The methods and processes described in the detailed description section can be embodied as code and/or data, which can be stored in a non-transitory computer-readable storage medium as described above. When a computer system reads and executes the code and/or data stored on the non-transitory computer-readable storage medium, the computer system performs the methods and processes embodied as data structures and code and stored within the non-transitory computer-readable storage medium.
Furthermore, the methods and processes described below can be included in hardware modules. For example, the hardware modules can include, but are not limited to, application-specific integrated circuit (ASIC) chips, a full-custom implementation as part of an integrated circuit (or another type of hardware implementation on an integrated circuit), field-programmable gate arrays (FPGAs), a dedicated or shared processor that executes a particular software module or a piece of code at a particular time, and/or other programmable-logic devices now known or later developed. When the hardware modules are activated, the hardware modules perform the methods and processes included within the hardware modules.
Evolution of Network-Based Storage Systems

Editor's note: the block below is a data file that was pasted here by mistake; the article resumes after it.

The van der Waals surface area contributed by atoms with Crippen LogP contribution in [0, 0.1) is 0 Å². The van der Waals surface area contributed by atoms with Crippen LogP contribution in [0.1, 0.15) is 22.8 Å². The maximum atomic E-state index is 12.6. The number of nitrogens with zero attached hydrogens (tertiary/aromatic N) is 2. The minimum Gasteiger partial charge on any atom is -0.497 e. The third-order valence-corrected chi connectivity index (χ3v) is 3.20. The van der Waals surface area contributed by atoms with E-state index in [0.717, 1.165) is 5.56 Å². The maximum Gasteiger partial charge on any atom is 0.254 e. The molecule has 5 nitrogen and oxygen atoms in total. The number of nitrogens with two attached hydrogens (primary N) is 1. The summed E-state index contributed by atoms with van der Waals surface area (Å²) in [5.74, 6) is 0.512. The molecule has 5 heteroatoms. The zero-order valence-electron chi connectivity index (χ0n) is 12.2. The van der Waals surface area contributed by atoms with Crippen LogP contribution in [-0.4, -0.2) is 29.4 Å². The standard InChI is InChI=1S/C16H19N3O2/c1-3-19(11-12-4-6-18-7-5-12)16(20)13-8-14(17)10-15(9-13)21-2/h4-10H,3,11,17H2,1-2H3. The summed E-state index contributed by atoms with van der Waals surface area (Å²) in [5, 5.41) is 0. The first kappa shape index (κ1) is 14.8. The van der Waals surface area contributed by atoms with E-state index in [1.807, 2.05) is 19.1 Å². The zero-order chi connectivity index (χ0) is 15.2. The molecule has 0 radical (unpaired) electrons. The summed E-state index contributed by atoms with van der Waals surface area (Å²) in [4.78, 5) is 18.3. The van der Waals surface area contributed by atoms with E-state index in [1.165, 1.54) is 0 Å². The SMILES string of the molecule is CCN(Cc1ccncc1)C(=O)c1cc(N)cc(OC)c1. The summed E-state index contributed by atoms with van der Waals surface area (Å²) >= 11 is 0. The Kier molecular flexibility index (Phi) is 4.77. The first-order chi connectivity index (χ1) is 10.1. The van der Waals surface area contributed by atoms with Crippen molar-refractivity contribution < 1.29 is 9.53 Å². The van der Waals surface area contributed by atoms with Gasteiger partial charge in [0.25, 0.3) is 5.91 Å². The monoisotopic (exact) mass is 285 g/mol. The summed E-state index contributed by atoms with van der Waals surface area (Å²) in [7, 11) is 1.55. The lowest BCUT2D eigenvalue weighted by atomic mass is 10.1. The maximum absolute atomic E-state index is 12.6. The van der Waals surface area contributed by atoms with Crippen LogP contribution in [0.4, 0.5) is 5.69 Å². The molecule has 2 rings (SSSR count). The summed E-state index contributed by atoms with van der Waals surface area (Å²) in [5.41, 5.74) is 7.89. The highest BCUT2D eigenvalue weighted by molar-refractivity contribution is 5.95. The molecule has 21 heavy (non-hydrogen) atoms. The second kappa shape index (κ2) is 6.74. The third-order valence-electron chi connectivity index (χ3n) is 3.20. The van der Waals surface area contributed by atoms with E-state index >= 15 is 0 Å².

The proliferation of the Internet and large data sets has motivated a range of specialized data storage techniques. For instance, network-attached storage (NAS) devices often serve as centralized storage devices that provide large amounts of storage space for a set of heterogeneous clients in an enterprise. Such devices are typically tuned to provide a desired level of performance, redundancy (e.g., using a redundant array of independent disks (RAID)), and high availability. For example, while typical filesystems may take a substantial amount of time to recover from a crash (as the system has to process logs and/or journals to correctly rebuild modified data that was queued or in the process of being written at the time of the crash), NAS devices often incorporate transactional copy-on-write filesystems, which sacrifice some read performance in exchange for faster crash recovery. In a transactional copy-on-write filesystem, a file is not modified in place; instead, the system uses a delta encoding to append modifications (“deltas”) to the previous file data. Such encodings increase the overhead associated with read operations, because the system incurs additional computation and access time to read and process deltas stored at the end of a file. However, this encoding also ensures that files are “data-consistent” (e.g., reliably incorruptible and consistent across crashes and reboots), thereby allowing NAS devices to recover quickly from failures. Such characteristics and capabilities have made NAS devices popular in enterprise environments.